Database Design

Database Design and Management

What is a database, exactly? Databases are critical software systems that help organize, store, and access data. While theoretically, large amounts of data could be stored in a file, databases are more commonly used for their built-in resiliency and concurrent data access capabilities.

Resiliency ensures that data writes are fully committed, and built-in concurrent data access allows hundreds or even thousands of people to access and write to a shared database, all at the same time.

Properly designing database systems is essential to their utility. Once a database is created, it’s very difficult to change the underlying structure. This is particularly true once multiple applications are accessing the database and relying on its information.

Once a database is designed, maintaining and safeguarding both the data it contains and access to that data becomes critical. In addition, updating the system as needed to keep things running smoothly is essential to the continued efficacy of the database and any associated applications.

Types of Databases

There are many kinds of databases, but the most notable ones are relational databases and NoSQL databases, such as document databases and graph databases.

Relational databases have been the backbone of software systems for over 50 years. They are highly structured with a primary focus on data integrity and organization.

NoSQL databases, on the other hand, are relatively new. These databases first saw traction a decade ago, when they began to grow along with “big data.” There are four types of NoSQL databases, but the main two are document databases and graph databases.

Document databases, like Mongo DB, are used for storing unstructured data (or lightly structured data). For example, consider an email. Emails contain some basic “header” information that is structured, like the subject line, sender, and recipient. The content of the email can be anything and is thus far less structured.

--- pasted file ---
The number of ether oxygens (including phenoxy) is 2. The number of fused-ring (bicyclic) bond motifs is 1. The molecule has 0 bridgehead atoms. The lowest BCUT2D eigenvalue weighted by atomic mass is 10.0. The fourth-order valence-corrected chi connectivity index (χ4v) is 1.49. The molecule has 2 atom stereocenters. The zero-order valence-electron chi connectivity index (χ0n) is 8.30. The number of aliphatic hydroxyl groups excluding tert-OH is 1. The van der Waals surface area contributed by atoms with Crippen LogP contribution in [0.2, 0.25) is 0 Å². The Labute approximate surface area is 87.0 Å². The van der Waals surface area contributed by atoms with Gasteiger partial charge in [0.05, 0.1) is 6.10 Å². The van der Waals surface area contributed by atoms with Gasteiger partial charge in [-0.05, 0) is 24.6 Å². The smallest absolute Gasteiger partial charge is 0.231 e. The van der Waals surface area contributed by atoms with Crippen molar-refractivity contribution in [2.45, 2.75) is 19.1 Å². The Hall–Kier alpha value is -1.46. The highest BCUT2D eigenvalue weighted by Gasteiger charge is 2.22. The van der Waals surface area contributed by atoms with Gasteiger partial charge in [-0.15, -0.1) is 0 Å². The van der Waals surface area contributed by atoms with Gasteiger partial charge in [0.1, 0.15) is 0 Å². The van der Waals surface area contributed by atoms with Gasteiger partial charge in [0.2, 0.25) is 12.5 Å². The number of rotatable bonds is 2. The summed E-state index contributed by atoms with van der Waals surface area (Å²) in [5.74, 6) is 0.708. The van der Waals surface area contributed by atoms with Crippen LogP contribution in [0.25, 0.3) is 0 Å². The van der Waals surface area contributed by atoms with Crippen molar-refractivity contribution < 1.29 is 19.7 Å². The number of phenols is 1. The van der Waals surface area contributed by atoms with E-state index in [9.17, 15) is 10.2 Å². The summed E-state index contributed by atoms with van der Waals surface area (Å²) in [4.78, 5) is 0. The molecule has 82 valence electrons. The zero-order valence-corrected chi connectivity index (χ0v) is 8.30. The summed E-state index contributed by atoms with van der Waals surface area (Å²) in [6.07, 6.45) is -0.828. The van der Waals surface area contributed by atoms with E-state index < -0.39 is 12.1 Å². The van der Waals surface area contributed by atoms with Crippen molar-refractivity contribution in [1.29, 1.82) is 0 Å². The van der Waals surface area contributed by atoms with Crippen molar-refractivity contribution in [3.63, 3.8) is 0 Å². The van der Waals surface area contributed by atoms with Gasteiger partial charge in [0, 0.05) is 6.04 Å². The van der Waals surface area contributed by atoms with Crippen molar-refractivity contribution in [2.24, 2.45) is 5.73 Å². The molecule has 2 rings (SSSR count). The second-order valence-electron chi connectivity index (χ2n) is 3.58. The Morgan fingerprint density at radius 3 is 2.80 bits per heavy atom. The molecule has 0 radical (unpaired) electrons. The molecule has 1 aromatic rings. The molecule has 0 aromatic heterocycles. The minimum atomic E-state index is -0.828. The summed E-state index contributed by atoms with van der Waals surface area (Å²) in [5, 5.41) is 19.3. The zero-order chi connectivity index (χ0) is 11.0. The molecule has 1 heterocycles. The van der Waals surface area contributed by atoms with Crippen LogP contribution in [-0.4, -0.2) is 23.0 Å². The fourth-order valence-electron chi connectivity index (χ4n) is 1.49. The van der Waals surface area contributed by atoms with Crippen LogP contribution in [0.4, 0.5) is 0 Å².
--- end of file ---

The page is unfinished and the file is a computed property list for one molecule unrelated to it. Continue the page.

In contrast, the aptly named graph database, like and Neo4j, works off a graph model. This type focuses on relational information in the form of graph entities and the relationships between them. Think about, for instance, a social media friend list graph: Person A knows Person B, who knows Person C, who knows Person D, who knows Person A. Graph databases are extremely powerful and give a unique perspective of data relations. Use cases for graph databases include in fraud detection and prevention, criminal or terrorist activity analysis, and more.

Some databases are highly specialized, such as a Time Series Database (TSDB), which deals specifically with data over time. Examples of time series databases include Prometheus and Loki for system monitoring and SRE (Site Reliability Engineering) operations. Flat file databases, which are like Excel or .csv files, are only loosely considered to be a database.

Database Design Principles

Database software can be divided into three parts. The first is the database itself, which is the storage aspect where all the data lives once it’s written to disk. The second is the database engine, which is the software that’s responsible for managing access to the data, reading the data, etc.

The third aspect is the user interface, where end-users interact with the database engine and the data. User Interfaces can be IDEs (SSMS, MySQL Workbench) or CLIs (console apps for commands).

Database Design and Development

Designing and developing a database is critical, as it is difficult to change the underlying structure once they’re populated with data and potentially dozens of applications are using them. A well-designed database may be able to handle millions of data points per second without breaking a sweat, whereas a poor one would buckle and collapse under that kind of pressure.

Often, companies will hire amateur database developers, who create a system that can only grow to a certain point before they have to be rebuilt. A well-designed database should be able to evolve to almost any point without needing major rework.

Design practices vary significantly based on the type of database and the primary use of the data. Design practices vary significantly based on the type of database and on the primary use of the data. For example, a company may keep both OLTP and OLAP data in a relational database, but the design of those relational databases would be quite different.